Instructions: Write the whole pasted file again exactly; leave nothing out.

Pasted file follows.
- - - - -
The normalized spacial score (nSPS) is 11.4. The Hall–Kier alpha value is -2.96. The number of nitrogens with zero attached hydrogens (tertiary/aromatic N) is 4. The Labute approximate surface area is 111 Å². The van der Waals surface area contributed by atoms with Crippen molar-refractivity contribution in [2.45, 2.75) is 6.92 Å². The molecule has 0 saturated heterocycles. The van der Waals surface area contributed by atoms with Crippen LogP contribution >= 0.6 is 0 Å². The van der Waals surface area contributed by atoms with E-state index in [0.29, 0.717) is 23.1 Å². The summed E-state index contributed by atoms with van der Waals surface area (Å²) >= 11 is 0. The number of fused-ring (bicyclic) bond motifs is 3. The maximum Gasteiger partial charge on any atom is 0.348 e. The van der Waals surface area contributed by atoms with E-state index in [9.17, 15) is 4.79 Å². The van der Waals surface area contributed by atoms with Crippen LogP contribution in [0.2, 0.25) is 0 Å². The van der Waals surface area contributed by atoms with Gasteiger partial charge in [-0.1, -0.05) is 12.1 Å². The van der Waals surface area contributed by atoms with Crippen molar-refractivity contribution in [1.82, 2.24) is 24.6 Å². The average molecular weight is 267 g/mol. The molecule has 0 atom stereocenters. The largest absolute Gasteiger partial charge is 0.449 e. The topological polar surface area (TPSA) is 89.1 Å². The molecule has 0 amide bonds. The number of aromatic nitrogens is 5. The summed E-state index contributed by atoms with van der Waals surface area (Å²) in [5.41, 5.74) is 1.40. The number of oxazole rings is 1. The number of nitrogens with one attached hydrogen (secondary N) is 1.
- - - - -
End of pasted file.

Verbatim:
The normalized spacial score (nSPS) is 11.4. The Hall–Kier alpha value is -2.96. The number of nitrogens with zero attached hydrogens (tertiary/aromatic N) is 4. The Labute approximate surface area is 111 Å². The van der Waals surface area contributed by atoms with Crippen molar-refractivity contribution in [2.45, 2.75) is 6.92 Å². The molecule has 0 saturated heterocycles. The van der Waals surface area contributed by atoms with Crippen LogP contribution >= 0.6 is 0 Å². The van der Waals surface area contributed by atoms with E-state index in [0.29, 0.717) is 23.1 Å². The summed E-state index contributed by atoms with van der Waals surface area (Å²) >= 11 is 0. The number of fused-ring (bicyclic) bond motifs is 3. The maximum Gasteiger partial charge on any atom is 0.348 e. The van der Waals surface area contributed by atoms with E-state index in [9.17, 15) is 4.79 Å². The van der Waals surface area contributed by atoms with Crippen LogP contribution in [0.2, 0.25) is 0 Å². The van der Waals surface area contributed by atoms with Gasteiger partial charge in [-0.1, -0.05) is 12.1 Å². The van der Waals surface area contributed by atoms with Crippen molar-refractivity contribution in [1.82, 2.24) is 24.6 Å². The average molecular weight is 267 g/mol. The molecule has 0 atom stereocenters. The largest absolute Gasteiger partial charge is 0.449 e. The topological polar surface area (TPSA) is 89.1 Å². The molecule has 0 amide bonds. The number of aromatic nitrogens is 5. The summed E-state index contributed by atoms with van der Waals surface area (Å²) in [5.41, 5.74) is 1.40. The number of oxazole rings is 1. The number of nitrogens with one attached hydrogen (secondary N) is 1.